Rather than doing this multiple times a week or month, you can do it all in one shot. You will only have to wash those pans/pots/dishes once, and you will have a main component of a meal ready to go instantly.
Put one pound portions in gallon freezer bags and lay them flat on top of each other in the freezer.
Cooking this one thing in bulk might add fifteen minutes on the front end but will save you an hour on the back end!
2. Bake a bunch of sweet potatoes or regular potatoes.
This takes you literally less than a minute.
Preheat the oven, poke a few holes in five potatoes, stick them in the oven while you do some other work around the house (or take a nap!) — set a timer so you don’t totally forget about them — and that’s it!
Pull one out, heat it in the microwave, and you have half of your lunch ready to go.
3. Boil a bunch of eggs.
This takes very little time and the eggs can cook while you are loading and unloading a dishwasher and then you have something else ready for any meal. I don’t own an instant pot, but I hear those make the perfect hard boiled eggs that you can peel with one hand!
4. Buy chicken in bulk and marinate chicken as soon as you get it home.
Put chicken breast in a Ziploc bag with some Italian dressing or other marinade as soon as you get it home from the grocery store. This takes less than five minutes, and the next day you have already marinated chicken that you can throw in a pan or the crockpot or the grill or whatever.
You can cook all of it at once and then portion it out, or if you aren’t ready to use it in the next day or two, you can freeze it in the marinade and take it out when you need it.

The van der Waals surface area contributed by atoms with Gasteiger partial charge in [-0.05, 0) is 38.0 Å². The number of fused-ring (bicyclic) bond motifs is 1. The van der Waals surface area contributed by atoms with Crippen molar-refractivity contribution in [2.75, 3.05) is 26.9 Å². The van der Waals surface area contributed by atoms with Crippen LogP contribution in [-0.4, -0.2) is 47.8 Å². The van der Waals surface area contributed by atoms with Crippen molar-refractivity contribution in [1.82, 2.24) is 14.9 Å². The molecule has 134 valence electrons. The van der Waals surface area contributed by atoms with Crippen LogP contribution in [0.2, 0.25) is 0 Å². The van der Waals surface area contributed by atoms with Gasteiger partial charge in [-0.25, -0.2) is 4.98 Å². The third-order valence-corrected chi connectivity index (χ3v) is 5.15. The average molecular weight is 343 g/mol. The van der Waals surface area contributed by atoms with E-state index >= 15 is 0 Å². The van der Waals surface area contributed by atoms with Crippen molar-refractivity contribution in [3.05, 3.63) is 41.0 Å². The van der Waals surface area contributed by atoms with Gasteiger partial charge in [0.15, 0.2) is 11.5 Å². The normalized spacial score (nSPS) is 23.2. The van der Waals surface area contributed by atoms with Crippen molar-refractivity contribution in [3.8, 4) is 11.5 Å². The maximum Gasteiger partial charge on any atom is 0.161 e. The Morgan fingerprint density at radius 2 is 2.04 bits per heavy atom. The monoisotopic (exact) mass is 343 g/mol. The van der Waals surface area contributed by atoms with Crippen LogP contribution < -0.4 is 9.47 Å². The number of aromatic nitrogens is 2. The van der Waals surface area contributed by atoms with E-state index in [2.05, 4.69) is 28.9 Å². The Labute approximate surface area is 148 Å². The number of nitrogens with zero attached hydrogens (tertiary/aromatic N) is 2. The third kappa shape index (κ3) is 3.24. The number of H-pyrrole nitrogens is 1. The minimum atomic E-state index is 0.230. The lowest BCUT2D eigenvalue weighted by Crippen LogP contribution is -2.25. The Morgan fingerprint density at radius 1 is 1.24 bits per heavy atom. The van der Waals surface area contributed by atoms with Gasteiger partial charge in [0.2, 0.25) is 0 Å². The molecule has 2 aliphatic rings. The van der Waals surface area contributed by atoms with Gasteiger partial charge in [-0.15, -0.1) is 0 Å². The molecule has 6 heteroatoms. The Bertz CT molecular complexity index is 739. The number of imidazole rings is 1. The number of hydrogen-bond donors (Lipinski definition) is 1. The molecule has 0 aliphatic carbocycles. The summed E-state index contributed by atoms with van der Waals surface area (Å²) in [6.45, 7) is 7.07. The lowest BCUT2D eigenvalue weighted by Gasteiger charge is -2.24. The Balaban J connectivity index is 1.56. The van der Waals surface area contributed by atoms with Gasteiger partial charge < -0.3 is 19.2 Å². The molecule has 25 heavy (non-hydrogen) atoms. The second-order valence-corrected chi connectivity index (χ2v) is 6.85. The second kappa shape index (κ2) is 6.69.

5. Cook a whole bunch of rice or quinoa in bulk.
You can do the exact same thing you did with the ground beef/turkey/chicken.
Cook 8-10 cups of rice, and then divide into two cup portions in freezer bags, lie flat, and freeze.
Rice freezes really well, and you can pull it out of the freezer to reheat and eat as is with any meal, or you can throw a bag into soup or make fried rice or throw it into chili or enchiladas or whatever you need/want rice for.
These are some small ways you can prep some food in advance and save yourself a little bit of time.
You don’t have to make it complicated, and you don’t have to do it ALL from the start.
Begin with one small thing, and then when you start to get the hang of doing that one thing consistently, you can stack onto that habit until you are able to prep a little bit more at once.
Anything you can batch, will save you some time, effort, and brain power, and we could all use that!
Thank you for this…
my home situation is changing and I am going to need to start doing things like this to save both time and money and I really had no idea where to start.
I do this with onions when we buy a big bag. I dice up 6-8 onions and freeze for later use. I also freeze celery. They are a different texture but work great for casseroles, fried burger or to throw in soup.